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14/01/2022

Latest annual results to 30 June 2021 for Triumph Motorcycles display a remarkable degree of recovery from the Covid pandemic’s early depredations. But the brand may have done even better. BDN financial editor Roger Willis reports.

According to the Triumph Motorcycles directors’ report, overall turnover during this 12-month period grew by 25.8% to £502.3m. Within that, the UK revenue contribution was 18.7% up to £69.9m. The rest of Europe yielded a 27.3% rise to £234.1m. North America added 58.4% to £116.5m while the rest of the world fell by 1.1% to £81.8m.

Global yearly motorcycle sales volume stacked on an impressive 44.6% to 70,838. Some 86.1% of these machines were sold overseas.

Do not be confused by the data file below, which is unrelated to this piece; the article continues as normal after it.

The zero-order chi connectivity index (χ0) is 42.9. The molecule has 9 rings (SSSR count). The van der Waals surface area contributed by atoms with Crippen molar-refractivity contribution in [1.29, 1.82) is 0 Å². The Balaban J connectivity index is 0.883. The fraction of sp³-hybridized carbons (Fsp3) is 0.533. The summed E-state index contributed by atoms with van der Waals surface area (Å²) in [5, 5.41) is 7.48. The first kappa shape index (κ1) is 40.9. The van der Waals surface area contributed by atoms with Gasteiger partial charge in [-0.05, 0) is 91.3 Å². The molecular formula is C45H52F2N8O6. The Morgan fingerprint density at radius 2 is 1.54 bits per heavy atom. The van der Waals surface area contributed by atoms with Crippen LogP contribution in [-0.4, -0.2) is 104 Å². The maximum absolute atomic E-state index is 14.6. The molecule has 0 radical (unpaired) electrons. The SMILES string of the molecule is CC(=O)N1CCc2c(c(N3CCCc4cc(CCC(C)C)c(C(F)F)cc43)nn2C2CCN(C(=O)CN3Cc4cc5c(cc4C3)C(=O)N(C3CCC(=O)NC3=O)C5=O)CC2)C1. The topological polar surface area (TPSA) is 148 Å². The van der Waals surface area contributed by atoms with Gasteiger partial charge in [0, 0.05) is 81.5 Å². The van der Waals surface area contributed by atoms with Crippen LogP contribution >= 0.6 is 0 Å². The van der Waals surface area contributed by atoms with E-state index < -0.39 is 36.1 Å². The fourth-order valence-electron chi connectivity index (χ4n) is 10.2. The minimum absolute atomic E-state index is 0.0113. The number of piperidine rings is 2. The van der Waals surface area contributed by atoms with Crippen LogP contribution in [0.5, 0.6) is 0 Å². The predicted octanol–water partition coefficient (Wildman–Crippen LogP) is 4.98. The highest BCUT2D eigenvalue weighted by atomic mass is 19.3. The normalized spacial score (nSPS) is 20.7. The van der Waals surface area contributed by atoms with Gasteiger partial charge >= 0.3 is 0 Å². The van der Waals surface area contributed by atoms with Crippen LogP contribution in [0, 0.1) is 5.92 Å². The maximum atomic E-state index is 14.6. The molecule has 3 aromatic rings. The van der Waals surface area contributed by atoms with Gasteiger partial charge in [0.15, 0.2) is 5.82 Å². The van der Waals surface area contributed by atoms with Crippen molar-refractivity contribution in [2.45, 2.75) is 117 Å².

But distribution and admin costs still overwhelmed a gross profit of £50.2m to result in an operating loss of £6.5m and net loss of £7.9m — recovering from a horrendous operating loss of £44.2m and net loss of £35.8m in the previous fiscal year.

However, the annual strategic and directors’ reports covering the same period for Bloor Investments, the ultimate parent of Triumph Motorcycles plus large-scale house construction and plant hire businesses, tell an entirely different story.

This version of events kicks off by saying: “The year’s profitability to 30 June 2021 has been primarily driven by the £95m turnaround of the Triumph business from a loss off £40m to a profit of £55m.”

All the numbers for what is identified as Triumph Motorcycles Group are variant. Triumph’s turnover apparently climbed by 27.8% to £613.2m, delivering a pre-tax profit of £50.1m — against a loss of £40m a year earlier. Sales volume was 40.5% up to 76,438 bikes and 88.6% of them were purchased overseas.

Presumably such figures came from inputs to which nobody outside the enigmatic John Bloor’s inner sanctum is party.  Could they be associated with recently migrating to an off-shore tax jurisdiction? As of August 2021, Bloor senior relocated from rural Wales to take up residence in Guernsey.